Journal ArticleDOI

# A novel algorithm for the calculation of physical and biological irradiation quantities in scanned ion beam therapy: the beamlet superposition approach

, T. Orts2
07 Jan 2016-Physics in Medicine and Biology (IOP Publishing)-Vol. 61, Iss: 1, pp 183-214

TL;DR: A new approach for ion irradiation outcomes computations, the beamlet superposition (BS) model, which satisfies these requirements and applies and extends the concepts of previous fluence-weighted pencil-beam algorithms to quantities of radiobiological interest other than dose.

AbstractThe calculation algorithm of a modern treatment planning system for ion-beam radiotherapy should ideally be able to deal with different ion species (e.g. protons and carbon ions), to provide relative biological effectiveness (RBE) evaluations and to describe different beam lines. In this work we propose a new approach for ion irradiation outcomes computations, the beamlet superposition (BS) model, which satisfies these requirements. This model applies and extends the concepts of previous fluence-weighted pencil-beam algorithms to quantities of radiobiological interest other than dose, i.e. RBE- and LET-related quantities. It describes an ion beam through a beam-line specific, weighted superposition of universal beamlets. The universal physical and radiobiological irradiation effect of the beamlets on a representative set of water-like tissues is evaluated once, coupling the per-track information derived from FLUKA Monte Carlo simulations with the radiobiological effectiveness provided by the microdosimetric kinetic model and the local effect model. Thanks to an extension of the superposition concept, the beamlet irradiation action superposition is applicable for the evaluation of dose, RBE and LET distributions. The weight function for the beamlets superposition is derived from the beam phase space density at the patient entrance. A general beam model commissioning procedure is proposed, which has successfully been tested on the CNAO beam line. The BS model provides the evaluation of different irradiation quantities for different ions, the adaptability permitted by weight functions and the evaluation speed of analitical approaches. Benchmarking plans in simple geometries and clinical plans are shown to demonstrate the model capabilities.

Topics: Ion beam (51%), Superposition principle (51%)

### 1. Introduction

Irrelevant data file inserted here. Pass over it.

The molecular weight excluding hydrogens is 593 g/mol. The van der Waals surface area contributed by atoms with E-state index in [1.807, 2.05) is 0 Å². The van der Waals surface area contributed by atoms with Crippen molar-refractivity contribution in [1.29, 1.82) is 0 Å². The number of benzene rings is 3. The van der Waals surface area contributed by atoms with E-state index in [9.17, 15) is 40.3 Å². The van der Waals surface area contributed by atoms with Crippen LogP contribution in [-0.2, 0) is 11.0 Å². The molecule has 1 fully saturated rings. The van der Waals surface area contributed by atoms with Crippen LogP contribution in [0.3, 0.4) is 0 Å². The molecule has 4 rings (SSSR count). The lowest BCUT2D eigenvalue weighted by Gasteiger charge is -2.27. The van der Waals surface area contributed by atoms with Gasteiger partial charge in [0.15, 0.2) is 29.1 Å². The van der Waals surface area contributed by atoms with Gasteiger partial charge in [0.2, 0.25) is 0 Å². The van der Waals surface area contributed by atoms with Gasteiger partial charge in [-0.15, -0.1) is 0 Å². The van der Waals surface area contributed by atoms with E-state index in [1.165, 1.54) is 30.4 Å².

• The number of clinical facilities that employ ion therapy to treat cancer is increasing worldwide.
• The use of ions different from protons entails the use of more complex irradiation-outcome computation algorithms in treatment planning systems (TPS).
• RBE values are usually characterised by big uncertainties (10% or more) and the employment of different radiobiological models by the different centres hinders the comparability of clinical outcomes (Gueulette and Wambersie 2007, Uzawa et al 2009, Steinsträter et al 2012).
• As a consequence of the above, there is growing interest in the ion-therapy community for TPS’s capable of dealing with different ion species and of providing a local estimate of the radiobiological effectiveness.
• This paper describes the BS model and its application into a treatment planning workflow for spot-scanning (section 2), and provides a demonstration of its capabilities (section 3).

### 2.1. Principles of the BS model

• The BS model allows computing the three-dimensional effect of an ion field incident on a water-like material.
• The RBE-weighted dose, which is the absorbed dose multiplied by the corresponding RBE (ICRU Report 85a 2011).
• The starting point is the evaluation of the irradiation quantities of a restricted set of small beamlets in water (section 2.2).
• It is important to underline that the same beamlets weights are exploited to determine several physical and radiobiological quantities in parallel, not just the dose; this was not considered in the aforementioned superposition models, which were restricted to dose computations.

### 2.2. Modelling universal beamlet irradiation quantities

• There are several strategies that can be used to describe the interactions of beamlets with matter.
• 2.1. Monte Carlo simulations of infinitesimal beamlets.
• In some others an explanation in terms of cell survival is not possible (e.g. nausea, fatigue, somnolence, acute edema, resulting from radiation-induced inflammatory cytokines), and even if the LQ parametrisation is still employed to describe the global dose-effect relationship, its use at the local level as outlined in the present model might not be appropriate.

### 2.3. Modelling the beam optics of a specific beam line

• The specificities of a beam line are manifested in its beam optics, that is the evolution of the beam phase space around the isocenter, in the absence of a target.
• The longitudinal phase space density is the combination of the energy spread coming from the acceleration and energy-selection systems with the energy spread due to the presence of material on the beam path.
• In fact, the Bragg peak produced in a water phantom by a beam that has traversed a passive element corresponding to a thickness ∆z of water-equivalent material can simply be obtained by removing the first ∆z at the phantom entrance from the Bragg peak that the same beam produces without previous interactions.